Thursday, April 3, 2014

How Can You Hate Little Birds?

Far back in the mists of time, in the days when season 2 of Game of Thrones was drawing to a close, I was conflicted. I wanted child-murderer, rape-enthusiast, and all-around chickenshit Theon Greyjoy to meet a horrible, stabby death at the hands of the forces gathering around him. At the same time, if Theon does get gutted, who would I hope gets slapped in every scene in which they appear? Conundrum. Joffrey was still around, though, I observed, but an onlooker offered an alternative—“There’s always Sansa.”
            I was actually taken aback. Really, I was stunned. “Why the fuck would I want to see Sansa get slapped?” I asked, even though I knew any answer I got would be dumb. Because, really, there’s only one reason to hate Sansa that much.

            Invective directed at Sansa highlights, to my mind, the ultimate absurdity of the current period of fan misogyny, the seemingly unavoidable fashion among some to contort, torment, and strain the narrative they’re watching until the poor choices, woe, and morally questionable actions of a male character is actually the fault of this chick the whole time. And that’s exactly what I was told when I asked: in defiance of the complicated plots and machinations that we all saw lead up to the event, it was actually Sansa who was responsible for honorable patriarch Ned’s death (specifically, that her loose lips blew Ned’s plan, which I say is a gross overestimation of how airtight Ned’s plan was). Somehow, it’s always the women characters who get this psychotic response. And truly, psychotic is the best word—not in the American Psychological Association approved usage, but a more old fashioned, poetical usage, reflecting a break from reality (even though we’re talking fictional characters here). I don’t think there’s much else to call a process of thought that makes Skylar White, Carmella Soprano, and Betty Draper the true villains.
            What differentiates Sansa from these other ladies, is they have elements of ambivalence and ambiguity. Skylar becomes complicit in Walt’s endeavors. Carmella knows full well she is a mob wife. Betty has her own litany of issues that cause fissures in her marriage. None of them are really innocent—they just aren’t as bad as the nutbars insist. But Sansa is an innocent in an awful circumstance. You’d think that might net her at least some sympathy.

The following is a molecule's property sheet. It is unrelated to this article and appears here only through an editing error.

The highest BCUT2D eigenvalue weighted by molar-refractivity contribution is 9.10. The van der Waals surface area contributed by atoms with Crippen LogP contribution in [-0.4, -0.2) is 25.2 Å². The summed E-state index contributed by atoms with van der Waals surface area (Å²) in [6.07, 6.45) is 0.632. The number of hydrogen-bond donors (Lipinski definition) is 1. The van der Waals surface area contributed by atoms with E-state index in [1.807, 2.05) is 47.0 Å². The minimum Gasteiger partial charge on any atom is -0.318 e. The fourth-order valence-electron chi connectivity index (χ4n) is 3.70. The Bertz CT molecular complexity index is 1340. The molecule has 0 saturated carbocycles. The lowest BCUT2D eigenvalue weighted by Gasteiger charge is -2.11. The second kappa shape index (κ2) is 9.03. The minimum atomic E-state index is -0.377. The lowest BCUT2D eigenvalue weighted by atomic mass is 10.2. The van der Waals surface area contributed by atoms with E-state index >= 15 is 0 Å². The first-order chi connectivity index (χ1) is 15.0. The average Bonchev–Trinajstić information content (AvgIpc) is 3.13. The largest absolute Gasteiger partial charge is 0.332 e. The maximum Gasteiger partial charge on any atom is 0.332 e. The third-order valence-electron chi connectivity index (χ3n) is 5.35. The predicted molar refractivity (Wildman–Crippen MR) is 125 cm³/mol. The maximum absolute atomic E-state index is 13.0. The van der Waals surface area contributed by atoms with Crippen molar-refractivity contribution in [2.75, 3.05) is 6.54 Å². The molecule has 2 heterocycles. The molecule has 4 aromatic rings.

It’s not as though there’s no reason to dislike Sansa. Indeed, she can be hard to like, especially compared to some of the show’s other women. She’s not a pinnacle-tier beater of ass like Brienne, not a sexually liberated survivalist like Ygritte, not an imperious commander like Dany, doesn’t do crazy sultry magic like Melisandre, and she’s really too young to wear boob dresses like Margery. Even, or especially compared to her sister Arya she doesn’t fare very well. But then, Arya seems designed to be liked by a modern audience—she’s a norm-defying tomboy who wanted to do archery and sword fighting, now forced on a dangerous adventure across the countryside, intoning the names of those she intends to make face her justice each night on her way to becoming a rogue assassin under the guidance of a succession of increasing bad asses. Meanwhile, Sansa was introduced as a girly girl who quickly takes to high fashion and dreams of meeting her fairy tale prince, and has remained trapped and terrified as a hostage at the mercy of a childish sadist king and surrounded by enemies, some perceived, but the overwhelming majority actual. Arya’s story allows her to be proactive, Sansa’s doesn’t. That’s not a weakness in the series, it’s the point—her story is about how she can’t be proactive, because she’s in a place where she has to endure and survive. There are a lot of reasons to not like Sansa very much (though I like her a lot), but to not pity her really concerns me. And to wish further violence upon her is moronic, posturing bullshit.
            Of course, she’d already been smacked several times on the show, on the orders of fan-favorite Joffrey, which should tell you something.
            Another of my ancient statements regarded the ethos of Jaime Lannister, and how his skepticism toward oaths made him perhaps the most like we modern people (his propensity for twin fucking, less so). But I’ve changed my mind. As I mentioned, Sansa was first established as a girl who so loves silly fantasies of noble knights and princes sweeping their fair maidens away to happily ever after she thinks the world works that way, and she is quickly disabused of these silly notions by the real world. Consider, though, that many viewers respond to criticisms against a narrative’s physical violence, gore, nakedness, moral ugliness, and whatnot by saying it’s “realistic.” Hmm. Fantasies that are real, huh? Maybe Sansa is closer to us than we’d like. Maybe that’s why she gets so much hate.

*The image up top is by the artist Elia Fernandez, and I hope she doesn't mind my putting it here, because I like it a lot.

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